Encyclopedia of Anti-Revisionism On-Line

John Trinkl

Not the time for a Leninist party?

Third of three articles

First Published: Guardian, September 11, 1985.
Transcription, Editing and Markup: Paul Saba
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“People are kind of reeling from their experiences in the 1970s,” remarks Bruce Bodner. He is a former member of the Philadelphia Workers Organizing Committee, one of the leading groups involved in the attempts to build a new Marxist-Leninist party in the 1970s and early 1980s. Bodner says many who went through that period are “trying to find some avenue of expression for their politics. They’re sort of waiting and hoping that something will happen. There are thousands of them.”

When the mass left upsurge of the 1960s and early 1970s died out, the party-building movement had little base to sustain itself. Some succumbed to the “Big Chill” factor, pursuing their careers rather than radical politics–seeing the two as totally contradictory. But countless others, while lowering their expectations, maintained their goals. “Socialism is still the ultimate solution to many of this society’s problems,”’ Bodner argues.

Activists who took part in the party-building period hold a wide range of views on its lessons for today. The dominant theme expressed in interviews is that ultimately some kind of party is still needed. However, most interviewed now think that a Leninist party as it was understood by 1970s activists is not appropriate for current U.S. conditions.

Charles Kaften, who was involved with the Organizing Committee for an Ideological Center, a party-building network, argues that “talk about party building is anachronistic.” The Communist Workers Party recently dissolved itself as a Marxist-Leninist party and is forming a new mass organization.

Others, however, uphold party building as a task and the classic Leninist party as a goal in much the same way as in the 1970s. Max Elbaum, a leader of Line of March (LOM). stresses that “what’s needed is a more orthodox Leninism.”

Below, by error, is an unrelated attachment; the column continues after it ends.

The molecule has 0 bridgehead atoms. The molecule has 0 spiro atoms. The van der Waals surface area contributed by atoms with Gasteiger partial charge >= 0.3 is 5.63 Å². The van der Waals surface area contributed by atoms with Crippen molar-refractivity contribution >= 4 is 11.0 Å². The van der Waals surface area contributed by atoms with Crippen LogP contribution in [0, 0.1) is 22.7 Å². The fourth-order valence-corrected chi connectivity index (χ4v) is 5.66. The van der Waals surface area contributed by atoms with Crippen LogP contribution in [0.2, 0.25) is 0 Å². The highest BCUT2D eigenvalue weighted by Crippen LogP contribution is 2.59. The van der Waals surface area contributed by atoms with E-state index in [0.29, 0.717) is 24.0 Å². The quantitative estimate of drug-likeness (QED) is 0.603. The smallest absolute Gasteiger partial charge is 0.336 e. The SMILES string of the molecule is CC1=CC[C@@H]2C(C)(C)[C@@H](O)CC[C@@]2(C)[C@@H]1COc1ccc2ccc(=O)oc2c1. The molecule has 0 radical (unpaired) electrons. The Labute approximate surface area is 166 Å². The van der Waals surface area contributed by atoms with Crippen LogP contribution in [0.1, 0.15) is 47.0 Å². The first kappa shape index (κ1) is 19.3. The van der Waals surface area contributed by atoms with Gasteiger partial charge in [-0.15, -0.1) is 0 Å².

“We have to have some way of talking to each other about developing some kind of strategy,” says Marxist historian Dan Cohen “Some kind of organization–whether it’s called a party or not–that helps coordinate struggles will be necessary.”

At the same time, there is widespread agreement that the particular conception of the Leninist party activists had in the 1970s was not suited to current U.S. conditions. “In the 1970s people tried to follow the model of the party put forward by the Third International,” comments Chicago area activist Mel Rothenberg.

“In most of the advanced capitalist countries it didn’t work.”

“There is no basis within the U.S. working class right now for a vanguard Leninist organization,” Rothenberg continues. “To have an authentic vanguard, a party must actually represent the most advanced elements of the working class who are looking for revolutionary solutions. We’ll have to settle for something short of that until other developments occur .... There’s no way right now a party can genuinely represent the most advanced positions on a number of different fronts.”

Steve Hamilton of the North Star Network, a loose grouping of socialists, cites the historical model that was held up by the party-building movement. ”In Russia there was a strong revolutionary tradition that they were able to build on. A lot of groundwork had been laid before they began to think they could lay out the correct line and build the party.” David Finkel of the International Socialists, whose perspective comes out of the Trotskyist movement, argues that “the Bolshevik model of the party has one purpose and one purpose only: to organize and lead the working class to power. Here the working class struggle for state power is not on the agenda; it’s not even on the horizon.”


Polly Parks, once associated with the magazine Theoretical Review, maintains, “I don’t think there is such a thing as the Leninist party.” She argues that activists in the party-building movement were fixated only on “the nature of how the Bolsheviks operated in a revolutionary situation in Russia.” Val Moghadam, a former leader in the Iranian Students Association, adds, “People did a selective, one-sided and superficial reading of Lenin’s work. Certain texts were picked up on. They were seized as absolute truth and not looked at in their historical development.” She states that “What Is To Be Done?”–the bible of the party-building movement–“wasn’t seen as a specific conjectural work” advocating a particular form of organization for a specific situation.